Even as 16-year-olds, we understand the meaning behind quality concert clothing, and being Colorado kids and it being December, we also understand the fine balance between staying warm on the way to the show and not overheating once inside. Everyone looks good – as good as the gang of high-schoolers can look being loud and obnoxious while waiting in line for doors to open. Raggedy hoodies and flannels, sagging skinny-fit denim, beanies.


For us, this is an amazing opportunity, but for everyone else, there is a clear underlying opinion that this show would better serve its audience had an 18-and-up restriction been levied. Oh well. We’ll eventually grow up to look down on the youth causing havoc at shows and get the karma coming to us.


In our defense, we’re true fans knowledgeable of a depth of Matisyahu’s music surely surpassing the majority of the fans ahead of us in line. A friend or two in our crew know every lyric to each quick and complicated verse. 


Once we get in, we crack jokes about obtaining drinks from the bar, but deep down none of us have the courage to try. The X’s on our hands serve their propaganda machine purpose and keep a weight of fear on even the most outspoken, adult of us. The left-over ditch weed high and the overwhelming energy of the unfamiliar kind of surroundings serve a purpose more intoxicating than a drink.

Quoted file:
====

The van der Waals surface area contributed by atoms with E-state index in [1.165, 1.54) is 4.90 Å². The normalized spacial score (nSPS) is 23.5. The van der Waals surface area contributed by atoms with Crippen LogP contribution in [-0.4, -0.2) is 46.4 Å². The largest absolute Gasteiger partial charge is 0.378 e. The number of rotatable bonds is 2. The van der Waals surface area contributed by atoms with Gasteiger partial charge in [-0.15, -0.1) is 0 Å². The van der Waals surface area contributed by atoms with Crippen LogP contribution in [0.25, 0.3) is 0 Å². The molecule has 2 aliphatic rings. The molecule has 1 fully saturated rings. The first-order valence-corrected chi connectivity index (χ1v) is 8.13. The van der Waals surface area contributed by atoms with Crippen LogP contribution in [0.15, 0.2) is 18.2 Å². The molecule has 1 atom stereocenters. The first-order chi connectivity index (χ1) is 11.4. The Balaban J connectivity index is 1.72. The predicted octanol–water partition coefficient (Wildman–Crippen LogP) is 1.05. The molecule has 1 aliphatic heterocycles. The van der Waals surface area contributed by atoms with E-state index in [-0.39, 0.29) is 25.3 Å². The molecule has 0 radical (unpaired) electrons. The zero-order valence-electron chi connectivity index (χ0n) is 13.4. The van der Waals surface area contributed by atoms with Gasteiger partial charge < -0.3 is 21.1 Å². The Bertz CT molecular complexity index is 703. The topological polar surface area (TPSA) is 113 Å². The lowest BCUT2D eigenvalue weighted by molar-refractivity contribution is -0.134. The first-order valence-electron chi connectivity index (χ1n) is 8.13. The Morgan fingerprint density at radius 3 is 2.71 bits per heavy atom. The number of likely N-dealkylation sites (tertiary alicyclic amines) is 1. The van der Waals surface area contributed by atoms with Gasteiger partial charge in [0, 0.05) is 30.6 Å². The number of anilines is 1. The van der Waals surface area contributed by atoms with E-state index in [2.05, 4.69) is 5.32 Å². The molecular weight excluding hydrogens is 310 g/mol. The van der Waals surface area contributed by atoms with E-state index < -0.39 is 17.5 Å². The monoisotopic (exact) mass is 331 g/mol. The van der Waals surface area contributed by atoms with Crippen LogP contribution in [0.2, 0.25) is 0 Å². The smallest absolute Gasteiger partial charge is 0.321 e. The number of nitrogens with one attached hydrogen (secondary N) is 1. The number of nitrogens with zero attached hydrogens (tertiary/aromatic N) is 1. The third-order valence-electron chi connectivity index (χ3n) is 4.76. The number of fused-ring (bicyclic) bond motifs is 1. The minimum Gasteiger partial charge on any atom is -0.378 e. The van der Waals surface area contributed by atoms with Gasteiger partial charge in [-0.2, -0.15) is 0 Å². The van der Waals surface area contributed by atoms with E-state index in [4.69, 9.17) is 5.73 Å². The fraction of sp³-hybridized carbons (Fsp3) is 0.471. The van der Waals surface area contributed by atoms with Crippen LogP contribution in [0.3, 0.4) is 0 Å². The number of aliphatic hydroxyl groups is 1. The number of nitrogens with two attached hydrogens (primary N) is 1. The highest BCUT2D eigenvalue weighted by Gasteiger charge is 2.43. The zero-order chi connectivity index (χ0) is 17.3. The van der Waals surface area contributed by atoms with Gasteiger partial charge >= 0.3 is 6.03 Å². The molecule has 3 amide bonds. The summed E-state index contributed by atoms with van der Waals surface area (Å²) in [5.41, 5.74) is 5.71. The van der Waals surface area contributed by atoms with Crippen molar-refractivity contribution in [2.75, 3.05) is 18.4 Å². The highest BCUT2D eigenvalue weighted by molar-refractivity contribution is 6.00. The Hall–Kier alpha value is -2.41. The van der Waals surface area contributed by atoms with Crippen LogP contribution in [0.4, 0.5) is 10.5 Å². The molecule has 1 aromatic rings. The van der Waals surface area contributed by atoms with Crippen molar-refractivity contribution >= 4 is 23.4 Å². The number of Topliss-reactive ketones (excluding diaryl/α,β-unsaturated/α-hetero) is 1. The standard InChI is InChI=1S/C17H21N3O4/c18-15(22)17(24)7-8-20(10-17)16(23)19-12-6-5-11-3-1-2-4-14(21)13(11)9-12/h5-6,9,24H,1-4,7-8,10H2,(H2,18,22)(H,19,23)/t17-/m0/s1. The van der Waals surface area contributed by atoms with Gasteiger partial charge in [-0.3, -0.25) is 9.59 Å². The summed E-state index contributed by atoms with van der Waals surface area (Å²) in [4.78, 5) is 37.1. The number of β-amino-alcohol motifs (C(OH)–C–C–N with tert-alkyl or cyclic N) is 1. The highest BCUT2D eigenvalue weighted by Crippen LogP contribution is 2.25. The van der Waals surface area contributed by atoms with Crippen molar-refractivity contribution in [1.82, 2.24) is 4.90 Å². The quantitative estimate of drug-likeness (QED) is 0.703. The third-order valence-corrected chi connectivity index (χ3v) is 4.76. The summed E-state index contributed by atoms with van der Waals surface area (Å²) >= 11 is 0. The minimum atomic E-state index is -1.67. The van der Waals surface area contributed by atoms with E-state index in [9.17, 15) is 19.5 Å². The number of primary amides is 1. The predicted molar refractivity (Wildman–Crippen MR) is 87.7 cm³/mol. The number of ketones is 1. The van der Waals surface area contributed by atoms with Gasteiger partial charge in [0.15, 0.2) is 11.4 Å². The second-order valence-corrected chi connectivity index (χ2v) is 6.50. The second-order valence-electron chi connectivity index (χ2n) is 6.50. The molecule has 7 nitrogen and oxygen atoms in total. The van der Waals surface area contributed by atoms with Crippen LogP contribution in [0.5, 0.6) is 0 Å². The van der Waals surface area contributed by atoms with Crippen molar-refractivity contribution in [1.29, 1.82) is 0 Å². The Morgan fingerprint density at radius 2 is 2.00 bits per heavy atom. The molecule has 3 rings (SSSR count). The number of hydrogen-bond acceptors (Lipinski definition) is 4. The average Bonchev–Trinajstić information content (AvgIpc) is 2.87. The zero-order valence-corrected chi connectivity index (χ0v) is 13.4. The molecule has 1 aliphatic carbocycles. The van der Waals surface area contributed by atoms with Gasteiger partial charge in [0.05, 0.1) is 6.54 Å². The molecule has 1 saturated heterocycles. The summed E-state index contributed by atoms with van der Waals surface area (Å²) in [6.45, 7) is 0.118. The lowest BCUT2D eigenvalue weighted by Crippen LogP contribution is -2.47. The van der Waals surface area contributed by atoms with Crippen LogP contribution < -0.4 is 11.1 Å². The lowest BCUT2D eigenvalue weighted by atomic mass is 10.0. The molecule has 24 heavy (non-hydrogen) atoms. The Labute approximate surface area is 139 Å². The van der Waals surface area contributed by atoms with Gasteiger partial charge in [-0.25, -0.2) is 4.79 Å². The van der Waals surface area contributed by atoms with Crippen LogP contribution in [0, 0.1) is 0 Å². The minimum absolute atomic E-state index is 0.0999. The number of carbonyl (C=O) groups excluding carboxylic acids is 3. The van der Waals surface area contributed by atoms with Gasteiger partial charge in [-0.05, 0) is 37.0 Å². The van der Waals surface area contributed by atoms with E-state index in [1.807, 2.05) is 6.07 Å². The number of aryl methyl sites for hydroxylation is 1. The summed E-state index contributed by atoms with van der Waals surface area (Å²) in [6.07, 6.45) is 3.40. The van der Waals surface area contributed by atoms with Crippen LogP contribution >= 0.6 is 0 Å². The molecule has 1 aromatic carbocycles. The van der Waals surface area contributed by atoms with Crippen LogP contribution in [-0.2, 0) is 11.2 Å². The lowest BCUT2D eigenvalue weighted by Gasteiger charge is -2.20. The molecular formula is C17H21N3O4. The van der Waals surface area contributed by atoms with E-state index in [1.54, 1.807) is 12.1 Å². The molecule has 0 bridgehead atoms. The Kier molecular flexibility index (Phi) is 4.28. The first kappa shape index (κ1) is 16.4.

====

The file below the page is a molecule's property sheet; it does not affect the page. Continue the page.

Above all else, we’ll soon have the music. 


We secure a space in the frontal deck of the largish venue – not a difficult thing to do for a group of loud, raggedy high schoolers amongst a largely more sophisticated audience. The true adults part like water in an effort to avoid us. After a few shared moments of looking around in peace and success, a vibration in each of our pockets captures our attention and with it, our hope. 


The light from our cellphones illuminates each of our mugs and with them, a look of bliss and elation. 




The lights dim, the crowd roars, and Matisyahu in all of his bearded, Hasidic glory bounces on stage. 


Let’s get this started already. After all, we have all the time in the world.

The sonic approach of Matisyahu is largely indefinable, yet it defined many of our adolescent experiences and continues to be a way to access our memories.